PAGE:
A good homilest will be concise and focus on Scripture. CNS photo

A homily must be about God’s word, not yours

  • July 29, 2014

TORONTO - Perfecting the art of preaching is all about patience in preparation, says a homiletics professor. 

“I really am encouraging priests, deacons, liturgical preachers to take time,” said Fr. Joseph Mele, author of The Sacred Conversation: The Art of Catholic Preaching and the New Evangelization. “What I always try to have my students do in preparing the homily is to first of all spend time simply reading the word, reading the Scripture, studying it ... and let the word speak to them. You really need to take time to outline, to structure your homily so that you know one main point and you are going to be concise about that.” 

And that main point cannot be a message from the preacher himself to the people in the pews but rather one which comes from God. Recognizing this is one of the biggest challenges young preachers struggle with, said Mele, who holds a PhD in rhetoric and communications from Duquesne University in Pittsburgh. 

That’s because hearing the message from God requires patience and a willingness to put one’s own agenda aside. 

“Often the first thing to come to mind is still their own thought — this is what I want to say about this passage,” said Mele, a former professor of homiletics at Saint Vincent College in Pennsylvania. “Nine times out of 10 if they just stay patient and prayerful and reflective on the word another message will come. So the priest really needs to be faithful to wait for God to communicate the message God is desiring for the people.”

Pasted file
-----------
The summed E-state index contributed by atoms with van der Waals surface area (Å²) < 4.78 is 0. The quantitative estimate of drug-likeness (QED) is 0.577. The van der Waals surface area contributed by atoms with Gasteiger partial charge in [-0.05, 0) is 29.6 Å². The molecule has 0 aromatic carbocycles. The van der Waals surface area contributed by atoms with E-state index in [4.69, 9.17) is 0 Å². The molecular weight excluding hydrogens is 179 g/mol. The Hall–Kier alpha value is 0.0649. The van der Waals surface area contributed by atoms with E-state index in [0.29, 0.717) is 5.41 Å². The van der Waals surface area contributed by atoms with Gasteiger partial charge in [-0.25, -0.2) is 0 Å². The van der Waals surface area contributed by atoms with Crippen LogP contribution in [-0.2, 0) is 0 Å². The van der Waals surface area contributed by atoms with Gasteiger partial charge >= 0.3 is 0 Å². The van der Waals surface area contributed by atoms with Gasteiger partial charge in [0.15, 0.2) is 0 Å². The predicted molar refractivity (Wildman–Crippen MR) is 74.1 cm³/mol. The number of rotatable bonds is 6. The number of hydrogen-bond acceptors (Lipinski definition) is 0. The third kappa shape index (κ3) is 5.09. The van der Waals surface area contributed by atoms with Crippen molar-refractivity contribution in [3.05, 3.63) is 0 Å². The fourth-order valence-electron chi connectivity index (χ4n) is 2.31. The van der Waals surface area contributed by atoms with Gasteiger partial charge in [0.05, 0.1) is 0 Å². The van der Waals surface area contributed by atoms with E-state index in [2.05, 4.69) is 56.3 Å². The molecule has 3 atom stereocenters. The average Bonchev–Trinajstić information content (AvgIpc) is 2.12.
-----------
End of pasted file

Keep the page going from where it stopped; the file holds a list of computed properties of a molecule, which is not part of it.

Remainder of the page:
Mele gave this message to the Archdiocese of Toronto’s conference in homiletics held July 7 to 10 at St. Augustine’s Seminary. The conference, part of the seminary’s centenary celebrations, aimed to improve the preaching power of the archdiocese’s priests and deacons at the request of Cardinal Thomas Collins. 

“(The cardinal) wanted to put a special emphasis on improving the state of homiletics,” said Deacon Peter Lovrick, who organized the three-day event. “Every one of the last popes have talked about the urgency to improve the state of homiletics in the Church and have given some very poignant and specific challenges or calls to the Church’s preachers as kind of a vocation for us to live up to. The Church is being very clear in what it is asking for from its preachers.” 

Lovrick, a professor of homiletics at St. Augustine’s, said what the Vatican desires is preaching rooted in and focusing on Scripture. By doing that Lovrick said preachers will avoid the challenges Mele spoke of. 

“If you do what the Church is asking you to do then you avoid all of the problems,” said Lovrick. “The problems being making preaching your own hobby horse, implementing your own agenda, bringing your own political slants in. It is almost an abuse of the congregation when you have a captive audience and they’ve come to hear the mind of the Church and not to hear your own particular agenda. 

“Keeping focus on the Scripture, keeping focus on the mind of the Church, helps one keep focus on what the Church is asking for.” 

Where Lovrick and Mele had a differed was on the length of the homily. For Lovrick, ideally a preacher will stay at the pulpit for 10 to 12 minutes while his American peer prefers a briefer seven- to eight-minute homily. 

But at the end of the day, quality trumps quantity for both. 

“I don’t like particularly to be emphasizing time limits,” said Lovrick. “It seems to me for a bad preacher five minutes can seem terribly long and for a wonderful preacher 20 minutes may just fly by like nothing. (A good homily) is an act of worship, an act of praise and an act of love which echos and fully connects with everything else.” 

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